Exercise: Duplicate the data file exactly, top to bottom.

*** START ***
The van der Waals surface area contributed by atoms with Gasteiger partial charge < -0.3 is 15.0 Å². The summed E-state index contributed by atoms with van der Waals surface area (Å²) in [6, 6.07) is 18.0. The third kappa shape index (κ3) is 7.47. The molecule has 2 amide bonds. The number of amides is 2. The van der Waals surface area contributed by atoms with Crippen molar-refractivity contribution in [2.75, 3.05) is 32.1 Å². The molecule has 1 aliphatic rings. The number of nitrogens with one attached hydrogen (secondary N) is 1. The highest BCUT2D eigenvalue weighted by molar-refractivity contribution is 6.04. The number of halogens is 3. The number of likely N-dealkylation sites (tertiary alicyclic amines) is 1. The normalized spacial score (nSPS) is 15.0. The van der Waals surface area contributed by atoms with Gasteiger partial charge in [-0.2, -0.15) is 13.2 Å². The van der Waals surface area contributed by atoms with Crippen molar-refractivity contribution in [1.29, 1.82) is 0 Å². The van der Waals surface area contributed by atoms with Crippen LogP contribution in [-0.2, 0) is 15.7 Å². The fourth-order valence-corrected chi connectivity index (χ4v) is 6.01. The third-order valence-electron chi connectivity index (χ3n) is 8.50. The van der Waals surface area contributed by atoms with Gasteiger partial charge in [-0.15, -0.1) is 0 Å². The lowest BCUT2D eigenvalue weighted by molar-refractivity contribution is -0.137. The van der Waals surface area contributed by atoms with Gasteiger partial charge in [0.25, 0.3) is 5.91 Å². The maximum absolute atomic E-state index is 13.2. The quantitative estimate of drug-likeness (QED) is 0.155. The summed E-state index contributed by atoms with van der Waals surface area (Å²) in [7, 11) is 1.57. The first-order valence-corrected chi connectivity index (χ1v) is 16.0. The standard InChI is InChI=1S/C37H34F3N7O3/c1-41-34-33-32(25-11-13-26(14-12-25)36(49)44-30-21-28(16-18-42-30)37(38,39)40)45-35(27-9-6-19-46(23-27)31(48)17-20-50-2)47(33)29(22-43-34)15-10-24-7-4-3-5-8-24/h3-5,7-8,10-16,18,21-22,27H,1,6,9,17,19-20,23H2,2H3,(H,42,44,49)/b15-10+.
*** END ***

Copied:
The van der Waals surface area contributed by atoms with Gasteiger partial charge < -0.3 is 15.0 Å². The summed E-state index contributed by atoms with van der Waals surface area (Å²) in [6, 6.07) is 18.0. The third kappa shape index (κ3) is 7.47. The molecule has 2 amide bonds. The number of amides is 2. The van der Waals surface area contributed by atoms with Crippen molar-refractivity contribution in [2.75, 3.05) is 32.1 Å². The molecule has 1 aliphatic rings. The number of nitrogens with one attached hydrogen (secondary N) is 1. The highest BCUT2D eigenvalue weighted by molar-refractivity contribution is 6.04. The number of halogens is 3. The number of likely N-dealkylation sites (tertiary alicyclic amines) is 1. The normalized spacial score (nSPS) is 15.0. The van der Waals surface area contributed by atoms with Gasteiger partial charge in [-0.2, -0.15) is 13.2 Å². The van der Waals surface area contributed by atoms with Crippen molar-refractivity contribution in [1.29, 1.82) is 0 Å². The van der Waals surface area contributed by atoms with Crippen LogP contribution in [-0.2, 0) is 15.7 Å². The fourth-order valence-corrected chi connectivity index (χ4v) is 6.01. The third-order valence-electron chi connectivity index (χ3n) is 8.50. The van der Waals surface area contributed by atoms with Gasteiger partial charge in [-0.15, -0.1) is 0 Å². The lowest BCUT2D eigenvalue weighted by molar-refractivity contribution is -0.137. The van der Waals surface area contributed by atoms with Gasteiger partial charge in [0.25, 0.3) is 5.91 Å². The maximum absolute atomic E-state index is 13.2. The quantitative estimate of drug-likeness (QED) is 0.155. The summed E-state index contributed by atoms with van der Waals surface area (Å²) in [7, 11) is 1.57. The first-order valence-corrected chi connectivity index (χ1v) is 16.0. The standard InChI is InChI=1S/C37H34F3N7O3/c1-41-34-33-32(25-11-13-26(14-12-25)36(49)44-30-21-28(16-18-42-30)37(38,39)40)45-35(27-9-6-19-46(23-27)31(48)17-20-50-2)47(33)29(22-43-34)15-10-24-7-4-3-5-8-24/h3-5,7-8,10-16,18,21-22,27H,1,6,9,17,19-20,23H2,2H3,(H,42,44,49)/b15-10+.